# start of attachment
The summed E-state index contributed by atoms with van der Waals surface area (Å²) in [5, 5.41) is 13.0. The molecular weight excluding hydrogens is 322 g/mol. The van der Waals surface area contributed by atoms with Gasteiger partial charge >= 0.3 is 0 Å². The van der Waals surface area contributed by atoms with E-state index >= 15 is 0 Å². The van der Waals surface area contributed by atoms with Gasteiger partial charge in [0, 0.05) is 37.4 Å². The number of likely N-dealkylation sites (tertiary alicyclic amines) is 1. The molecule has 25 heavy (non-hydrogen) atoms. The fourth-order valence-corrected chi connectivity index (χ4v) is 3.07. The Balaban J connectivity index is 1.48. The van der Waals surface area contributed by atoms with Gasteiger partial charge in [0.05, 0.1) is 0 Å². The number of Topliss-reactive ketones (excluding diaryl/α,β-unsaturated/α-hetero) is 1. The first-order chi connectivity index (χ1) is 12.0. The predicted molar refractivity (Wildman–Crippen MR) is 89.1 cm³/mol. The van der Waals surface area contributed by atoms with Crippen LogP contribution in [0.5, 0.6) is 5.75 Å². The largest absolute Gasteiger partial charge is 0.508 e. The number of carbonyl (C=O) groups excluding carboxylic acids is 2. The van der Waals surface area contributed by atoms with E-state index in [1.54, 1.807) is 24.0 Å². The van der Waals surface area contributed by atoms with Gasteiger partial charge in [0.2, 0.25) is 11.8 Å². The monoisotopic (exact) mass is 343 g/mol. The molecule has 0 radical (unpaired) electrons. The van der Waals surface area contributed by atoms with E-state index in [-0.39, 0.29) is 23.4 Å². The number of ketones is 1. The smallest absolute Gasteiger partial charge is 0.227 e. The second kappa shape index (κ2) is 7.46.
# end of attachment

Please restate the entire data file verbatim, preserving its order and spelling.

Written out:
The summed E-state index contributed by atoms with van der Waals surface area (Å²) in [5, 5.41) is 13.0. The molecular weight excluding hydrogens is 322 g/mol. The van der Waals surface area contributed by atoms with Gasteiger partial charge >= 0.3 is 0 Å². The van der Waals surface area contributed by atoms with E-state index >= 15 is 0 Å². The van der Waals surface area contributed by atoms with Gasteiger partial charge in [0, 0.05) is 37.4 Å². The number of likely N-dealkylation sites (tertiary alicyclic amines) is 1. The molecule has 25 heavy (non-hydrogen) atoms. The fourth-order valence-corrected chi connectivity index (χ4v) is 3.07. The Balaban J connectivity index is 1.48. The van der Waals surface area contributed by atoms with Gasteiger partial charge in [0.05, 0.1) is 0 Å². The number of Topliss-reactive ketones (excluding diaryl/α,β-unsaturated/α-hetero) is 1. The first-order chi connectivity index (χ1) is 12.0. The predicted molar refractivity (Wildman–Crippen MR) is 89.1 cm³/mol. The van der Waals surface area contributed by atoms with Crippen LogP contribution in [0.5, 0.6) is 5.75 Å². The largest absolute Gasteiger partial charge is 0.508 e. The number of carbonyl (C=O) groups excluding carboxylic acids is 2. The van der Waals surface area contributed by atoms with E-state index in [1.54, 1.807) is 24.0 Å². The van der Waals surface area contributed by atoms with Gasteiger partial charge in [0.2, 0.25) is 11.8 Å². The monoisotopic (exact) mass is 343 g/mol. The molecule has 0 radical (unpaired) electrons. The van der Waals surface area contributed by atoms with E-state index in [-0.39, 0.29) is 23.4 Å². The number of ketones is 1. The smallest absolute Gasteiger partial charge is 0.227 e. The second kappa shape index (κ2) is 7.46.